When you feel pain, it’s your brain running an neuromodule that produces the pain experience, as if someone pressed the PLAY button on a CD player. And a great many things can press the button…The way Melzack explains it, a pain neuromodule is not a discrete anatomical entity but a network, linking components from virtually every region of the brain. Input is gathered from sensory nerves, memory, mood, and other centers, like members of some committee in charge of whether the music will play. If the signals reach a certain threshold, they trigger the neuromodule. And then what plays is no one-note melody. Pain is a symphony-a complex response that includes not just a distinct sensations but also motor activity, a change in emotion, a focusing of attention, a brand-new memory.

That’s just a small flavour, but I think you can get a sense of Gawande’s marvelous writing ability from it. As for me, I’ve already put his second book, Better on hold.

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30 Comments leave one →
  1. September 3, 2009 7:28 am

    Wow–you were really rewarded for challenging yourself!

  2. September 3, 2009 7:30 am

    This sounds really good! Peter and I have had the opposite of your experience, though admitedly the reasons for all the doctors were very different for the two of you. Atrial fibrillation is also a condition difficult to initially diagnose. He was told numerous times he was having anxiety and panic attacks and was sent to a psychologist rather than a doctor. Once the condition was finally discovered, however, the medical community was amazing for us!

    It must have been va bonus to have all the health care reform hoopla going on while you were reading this. It had to have given the book and the debates even more meaning.

    Lezlie

  3. September 3, 2009 7:52 am

    I agree, it’s so hard to find nonfiction POC books. There are so many good books *on* POC but *by* non-POCs, which is what I usually read. Thanks for the review of what sounds like a wonderful POC nonfiction book!

  4. September 3, 2009 9:10 am

    This book does sounds really amazing, Eva. But your review, well, that was beyond amazing. My heart breaks for all the emotional pain you had to endure, on top of all the physical pain, just to get someone to really listen and take you seriously. But I’ve told you all that before, and I don’t want to sound like a broken record. I do want to say that I think it’s so wonderful that you share your story…because I suspect that you’ve helped others that you don’t even know you’ve helped.

  5. Shannon permalink
    September 3, 2009 9:17 am

    I was going to suggest this one when you asked for recommendations, but I thought POC meant only African Americans, which Gawande is not. I’m really glad you ended up finding it on your own, though! I read this earlier this year and I loved it. He seems so smart and honest, and I felt like I had learned a lot about surgeons and hospitals. I tried to read his second book with my boyfriend, but it didn’t quite work out lol.

  6. September 3, 2009 10:44 am

    As usual, Eva, you are my Oprah. I will be snagging this from the library (and then, with any luck, Joel will see it and be intrigued and my continual plan to get him to READ more will thank you).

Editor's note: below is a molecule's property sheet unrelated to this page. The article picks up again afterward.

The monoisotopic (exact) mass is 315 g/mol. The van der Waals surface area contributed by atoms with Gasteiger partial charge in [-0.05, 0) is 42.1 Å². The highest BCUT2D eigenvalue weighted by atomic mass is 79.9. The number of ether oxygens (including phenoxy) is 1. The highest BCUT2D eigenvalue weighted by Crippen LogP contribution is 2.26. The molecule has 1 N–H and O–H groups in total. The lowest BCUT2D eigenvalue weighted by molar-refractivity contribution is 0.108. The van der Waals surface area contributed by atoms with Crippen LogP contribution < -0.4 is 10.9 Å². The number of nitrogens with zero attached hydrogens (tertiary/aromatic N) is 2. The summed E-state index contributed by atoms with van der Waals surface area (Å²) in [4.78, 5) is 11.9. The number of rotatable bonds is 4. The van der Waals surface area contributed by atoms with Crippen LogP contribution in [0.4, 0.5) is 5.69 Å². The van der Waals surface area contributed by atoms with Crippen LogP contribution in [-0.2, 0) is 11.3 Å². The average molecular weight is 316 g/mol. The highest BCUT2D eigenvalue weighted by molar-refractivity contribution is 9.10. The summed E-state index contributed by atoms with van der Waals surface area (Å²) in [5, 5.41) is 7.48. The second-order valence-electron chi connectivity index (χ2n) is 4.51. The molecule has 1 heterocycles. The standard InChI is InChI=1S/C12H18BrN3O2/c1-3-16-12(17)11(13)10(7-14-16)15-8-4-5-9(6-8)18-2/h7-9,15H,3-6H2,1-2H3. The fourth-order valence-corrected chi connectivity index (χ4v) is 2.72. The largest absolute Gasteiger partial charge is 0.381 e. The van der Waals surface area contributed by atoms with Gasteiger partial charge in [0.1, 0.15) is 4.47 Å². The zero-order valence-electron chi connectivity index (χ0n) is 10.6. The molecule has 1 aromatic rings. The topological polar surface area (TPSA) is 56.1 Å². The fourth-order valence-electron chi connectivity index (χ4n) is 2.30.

7. September 3, 2009 10:48 am

    This is a book I’ve been planning to read for a while, but now I’m clicking right over to my library’s website and placing a hold. I need to read more essays before the end of the year, too!

  8. September 3, 2009 1:41 pm

    Great review, Eva! The book sounds very interesting. The quote about pain really made me think & I’d love to read the essay it’s from. I’ll have to check if this book is available in any library over here.

    Greetings,
    Tiina

  9. September 3, 2009 1:59 pm

    Thanks for your review! I think I will be reading this one. I’ve had a similar experience to what you have had. I was passed around and poked and prodded for years before someone finally diagnosed me and provided a treatment that is, generally, working. The doctor that diagnosed me and continues to treat me also teaches at a medical school, so he is constantly updating his knowledge — I think that worked to my benefit. It also helped that he took my condition seriously.

  10. stacybuckeye permalink
    September 3, 2009 2:03 pm

    What a wonderful review. Thanks for sharing your experiences the book.

  11. September 3, 2009 2:18 pm

    I swear Eva! You have a way of making me want to read books that I would otherwhise NEVER pick up! This one just sounds awesome though!! I’m going to see if my library has it! That’s ashame that you went so long without getting the help you needed for your fibro :( I’ve heard that from a lot of people…I had the same thing with my migraines. I basically got “take some tylenol and stop complaining”. Yeah, if that worked I”D BE DOING IT!!!!

  12. September 3, 2009 2:44 pm

    I read this last year (I think, might have been his other one, but this seems right!) and the part that really stuck with me is that patients think drs should be experienced in everything, but no one wants to be the practice dummy. While *I* don’t want to be the practice dummy either, it does makes me a lot more understanding.

  13. September 3, 2009 3:27 pm